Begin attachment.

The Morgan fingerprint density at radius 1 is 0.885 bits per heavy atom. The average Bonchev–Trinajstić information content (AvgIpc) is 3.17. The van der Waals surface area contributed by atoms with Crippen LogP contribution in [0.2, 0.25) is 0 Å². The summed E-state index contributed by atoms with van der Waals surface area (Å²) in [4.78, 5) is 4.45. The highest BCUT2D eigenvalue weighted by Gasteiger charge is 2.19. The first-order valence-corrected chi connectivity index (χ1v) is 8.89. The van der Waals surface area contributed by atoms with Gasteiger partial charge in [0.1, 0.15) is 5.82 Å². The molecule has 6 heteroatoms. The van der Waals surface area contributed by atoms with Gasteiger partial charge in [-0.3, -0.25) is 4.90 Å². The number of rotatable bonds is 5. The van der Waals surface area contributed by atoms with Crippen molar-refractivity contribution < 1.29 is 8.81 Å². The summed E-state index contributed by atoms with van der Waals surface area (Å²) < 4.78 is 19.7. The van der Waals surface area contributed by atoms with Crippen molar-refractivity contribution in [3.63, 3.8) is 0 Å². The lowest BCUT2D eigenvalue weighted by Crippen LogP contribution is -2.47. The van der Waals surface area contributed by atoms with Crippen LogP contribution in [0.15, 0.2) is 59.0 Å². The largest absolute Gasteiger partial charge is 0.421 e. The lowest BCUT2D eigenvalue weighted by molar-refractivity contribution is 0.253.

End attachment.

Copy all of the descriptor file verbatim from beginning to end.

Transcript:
The Morgan fingerprint density at radius 1 is 0.885 bits per heavy atom. The average Bonchev–Trinajstić information content (AvgIpc) is 3.17. The van der Waals surface area contributed by atoms with Crippen LogP contribution in [0.2, 0.25) is 0 Å². The summed E-state index contributed by atoms with van der Waals surface area (Å²) in [4.78, 5) is 4.45. The highest BCUT2D eigenvalue weighted by Gasteiger charge is 2.19. The first-order valence-corrected chi connectivity index (χ1v) is 8.89. The van der Waals surface area contributed by atoms with Gasteiger partial charge in [0.1, 0.15) is 5.82 Å². The molecule has 6 heteroatoms. The van der Waals surface area contributed by atoms with Gasteiger partial charge in [-0.3, -0.25) is 4.90 Å². The number of rotatable bonds is 5. The van der Waals surface area contributed by atoms with Crippen molar-refractivity contribution < 1.29 is 8.81 Å². The summed E-state index contributed by atoms with van der Waals surface area (Å²) < 4.78 is 19.7. The van der Waals surface area contributed by atoms with Crippen molar-refractivity contribution in [3.63, 3.8) is 0 Å². The lowest BCUT2D eigenvalue weighted by Crippen LogP contribution is -2.47. The van der Waals surface area contributed by atoms with Crippen LogP contribution in [0.15, 0.2) is 59.0 Å². The largest absolute Gasteiger partial charge is 0.421 e. The lowest BCUT2D eigenvalue weighted by molar-refractivity contribution is 0.253.